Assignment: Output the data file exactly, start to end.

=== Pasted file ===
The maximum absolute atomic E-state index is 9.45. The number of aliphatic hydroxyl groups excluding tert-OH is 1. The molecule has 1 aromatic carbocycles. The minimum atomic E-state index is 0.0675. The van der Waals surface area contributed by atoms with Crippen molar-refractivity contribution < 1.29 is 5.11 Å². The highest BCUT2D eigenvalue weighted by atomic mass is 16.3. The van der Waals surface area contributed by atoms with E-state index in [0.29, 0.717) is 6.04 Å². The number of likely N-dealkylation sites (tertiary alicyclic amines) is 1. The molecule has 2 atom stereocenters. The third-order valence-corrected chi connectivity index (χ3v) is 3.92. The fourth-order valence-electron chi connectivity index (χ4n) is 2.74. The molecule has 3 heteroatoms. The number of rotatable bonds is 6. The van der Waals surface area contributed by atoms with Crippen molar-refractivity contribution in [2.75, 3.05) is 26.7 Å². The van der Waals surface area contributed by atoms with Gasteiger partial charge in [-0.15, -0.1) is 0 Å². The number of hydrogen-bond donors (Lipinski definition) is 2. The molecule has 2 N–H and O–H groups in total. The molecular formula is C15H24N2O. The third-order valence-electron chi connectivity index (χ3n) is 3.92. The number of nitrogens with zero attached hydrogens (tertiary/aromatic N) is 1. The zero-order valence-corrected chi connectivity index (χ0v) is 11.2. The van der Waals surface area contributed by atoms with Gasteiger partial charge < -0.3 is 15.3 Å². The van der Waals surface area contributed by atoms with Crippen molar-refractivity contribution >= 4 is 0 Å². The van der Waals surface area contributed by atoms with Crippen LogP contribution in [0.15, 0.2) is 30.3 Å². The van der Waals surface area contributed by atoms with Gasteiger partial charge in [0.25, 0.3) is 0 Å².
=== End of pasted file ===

The maximum absolute atomic E-state index is 9.45. The number of aliphatic hydroxyl groups excluding tert-OH is 1. The molecule has 1 aromatic carbocycles. The minimum atomic E-state index is 0.0675. The van der Waals surface area contributed by atoms with Crippen molar-refractivity contribution < 1.29 is 5.11 Å². The highest BCUT2D eigenvalue weighted by atomic mass is 16.3. The van der Waals surface area contributed by atoms with E-state index in [0.29, 0.717) is 6.04 Å². The number of likely N-dealkylation sites (tertiary alicyclic amines) is 1. The molecule has 2 atom stereocenters. The third-order valence-corrected chi connectivity index (χ3v) is 3.92. The fourth-order valence-electron chi connectivity index (χ4n) is 2.74. The molecule has 3 heteroatoms. The number of rotatable bonds is 6. The van der Waals surface area contributed by atoms with Crippen molar-refractivity contribution in [2.75, 3.05) is 26.7 Å². The van der Waals surface area contributed by atoms with Gasteiger partial charge in [-0.15, -0.1) is 0 Å². The number of hydrogen-bond donors (Lipinski definition) is 2. The molecule has 2 N–H and O–H groups in total. The molecular formula is C15H24N2O. The third-order valence-electron chi connectivity index (χ3n) is 3.92. The number of nitrogens with zero attached hydrogens (tertiary/aromatic N) is 1. The zero-order valence-corrected chi connectivity index (χ0v) is 11.2. The van der Waals surface area contributed by atoms with Gasteiger partial charge < -0.3 is 15.3 Å². The van der Waals surface area contributed by atoms with Crippen molar-refractivity contribution >= 4 is 0 Å². The van der Waals surface area contributed by atoms with Crippen LogP contribution in [0.15, 0.2) is 30.3 Å². The van der Waals surface area contributed by atoms with Gasteiger partial charge in [0.25, 0.3) is 0 Å².